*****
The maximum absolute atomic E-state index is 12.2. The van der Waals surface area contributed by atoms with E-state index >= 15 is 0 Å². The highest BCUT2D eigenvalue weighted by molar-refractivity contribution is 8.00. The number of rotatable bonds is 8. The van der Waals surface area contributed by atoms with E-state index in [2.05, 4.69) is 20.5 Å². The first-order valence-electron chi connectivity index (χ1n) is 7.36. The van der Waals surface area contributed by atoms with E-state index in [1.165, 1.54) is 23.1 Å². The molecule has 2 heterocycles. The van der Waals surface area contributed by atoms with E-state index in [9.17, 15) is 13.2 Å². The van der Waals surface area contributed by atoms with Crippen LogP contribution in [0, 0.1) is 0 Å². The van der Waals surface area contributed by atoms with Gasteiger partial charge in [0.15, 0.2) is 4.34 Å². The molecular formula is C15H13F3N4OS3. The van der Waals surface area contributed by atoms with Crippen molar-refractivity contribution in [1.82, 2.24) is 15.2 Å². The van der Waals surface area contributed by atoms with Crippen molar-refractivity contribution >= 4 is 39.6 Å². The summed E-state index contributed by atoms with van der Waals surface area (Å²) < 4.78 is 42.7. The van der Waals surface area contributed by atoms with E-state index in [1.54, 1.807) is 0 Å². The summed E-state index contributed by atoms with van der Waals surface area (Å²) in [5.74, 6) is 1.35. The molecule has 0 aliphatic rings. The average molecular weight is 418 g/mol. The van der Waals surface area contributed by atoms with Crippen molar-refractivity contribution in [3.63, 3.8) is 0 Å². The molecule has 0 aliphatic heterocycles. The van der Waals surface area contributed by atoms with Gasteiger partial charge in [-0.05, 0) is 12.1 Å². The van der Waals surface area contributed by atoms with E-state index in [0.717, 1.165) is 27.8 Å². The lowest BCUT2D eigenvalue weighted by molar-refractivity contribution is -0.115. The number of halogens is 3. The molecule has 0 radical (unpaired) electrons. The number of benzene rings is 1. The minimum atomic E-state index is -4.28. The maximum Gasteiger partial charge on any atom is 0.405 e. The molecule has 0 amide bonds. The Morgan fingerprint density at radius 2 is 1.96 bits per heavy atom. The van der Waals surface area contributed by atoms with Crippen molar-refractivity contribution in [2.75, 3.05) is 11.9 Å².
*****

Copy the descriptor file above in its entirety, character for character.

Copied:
The maximum absolute atomic E-state index is 12.2. The van der Waals surface area contributed by atoms with E-state index >= 15 is 0 Å². The highest BCUT2D eigenvalue weighted by molar-refractivity contribution is 8.00. The number of rotatable bonds is 8. The van der Waals surface area contributed by atoms with E-state index in [2.05, 4.69) is 20.5 Å². The first-order valence-electron chi connectivity index (χ1n) is 7.36. The van der Waals surface area contributed by atoms with E-state index in [1.165, 1.54) is 23.1 Å². The molecule has 2 heterocycles. The van der Waals surface area contributed by atoms with E-state index in [9.17, 15) is 13.2 Å². The van der Waals surface area contributed by atoms with Crippen LogP contribution in [0, 0.1) is 0 Å². The van der Waals surface area contributed by atoms with Gasteiger partial charge in [0.15, 0.2) is 4.34 Å². The molecular formula is C15H13F3N4OS3. The van der Waals surface area contributed by atoms with Crippen molar-refractivity contribution in [1.82, 2.24) is 15.2 Å². The van der Waals surface area contributed by atoms with Crippen molar-refractivity contribution >= 4 is 39.6 Å². The summed E-state index contributed by atoms with van der Waals surface area (Å²) < 4.78 is 42.7. The van der Waals surface area contributed by atoms with E-state index in [1.54, 1.807) is 0 Å². The summed E-state index contributed by atoms with van der Waals surface area (Å²) in [5.74, 6) is 1.35. The molecule has 0 aliphatic rings. The average molecular weight is 418 g/mol. The van der Waals surface area contributed by atoms with Crippen molar-refractivity contribution in [3.63, 3.8) is 0 Å². The molecule has 0 aliphatic heterocycles. The van der Waals surface area contributed by atoms with Gasteiger partial charge in [-0.05, 0) is 12.1 Å². The van der Waals surface area contributed by atoms with E-state index in [0.717, 1.165) is 27.8 Å². The lowest BCUT2D eigenvalue weighted by molar-refractivity contribution is -0.115. The number of halogens is 3. The molecule has 0 radical (unpaired) electrons. The number of benzene rings is 1. The minimum atomic E-state index is -4.28. The maximum Gasteiger partial charge on any atom is 0.405 e. The molecule has 0 amide bonds. The Morgan fingerprint density at radius 2 is 1.96 bits per heavy atom. The van der Waals surface area contributed by atoms with Crippen molar-refractivity contribution in [2.75, 3.05) is 11.9 Å².